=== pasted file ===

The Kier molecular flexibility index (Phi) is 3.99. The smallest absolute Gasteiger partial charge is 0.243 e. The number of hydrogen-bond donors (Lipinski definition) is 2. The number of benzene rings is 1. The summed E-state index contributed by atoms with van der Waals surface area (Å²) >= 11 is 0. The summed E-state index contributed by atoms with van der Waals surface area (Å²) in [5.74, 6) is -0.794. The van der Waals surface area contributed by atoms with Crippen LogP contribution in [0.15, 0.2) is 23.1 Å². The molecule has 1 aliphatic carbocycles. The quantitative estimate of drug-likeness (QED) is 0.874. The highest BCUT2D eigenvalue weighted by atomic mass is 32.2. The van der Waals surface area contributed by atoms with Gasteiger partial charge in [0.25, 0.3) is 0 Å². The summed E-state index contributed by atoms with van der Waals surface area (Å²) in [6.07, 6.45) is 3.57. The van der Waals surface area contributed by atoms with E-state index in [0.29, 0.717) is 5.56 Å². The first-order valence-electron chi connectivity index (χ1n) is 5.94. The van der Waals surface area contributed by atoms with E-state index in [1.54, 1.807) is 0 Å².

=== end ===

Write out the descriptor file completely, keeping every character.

The Kier molecular flexibility index (Phi) is 3.99. The smallest absolute Gasteiger partial charge is 0.243 e. The number of hydrogen-bond donors (Lipinski definition) is 2. The number of benzene rings is 1. The summed E-state index contributed by atoms with van der Waals surface area (Å²) >= 11 is 0. The summed E-state index contributed by atoms with van der Waals surface area (Å²) in [5.74, 6) is -0.794. The van der Waals surface area contributed by atoms with Crippen LogP contribution in [0.15, 0.2) is 23.1 Å². The molecule has 1 aliphatic carbocycles. The quantitative estimate of drug-likeness (QED) is 0.874. The highest BCUT2D eigenvalue weighted by atomic mass is 32.2. The van der Waals surface area contributed by atoms with Gasteiger partial charge in [0.25, 0.3) is 0 Å². The summed E-state index contributed by atoms with van der Waals surface area (Å²) in [6.07, 6.45) is 3.57. The van der Waals surface area contributed by atoms with E-state index in [0.29, 0.717) is 5.56 Å². The first-order valence-electron chi connectivity index (χ1n) is 5.94. The van der Waals surface area contributed by atoms with E-state index in [1.54, 1.807) is 0 Å².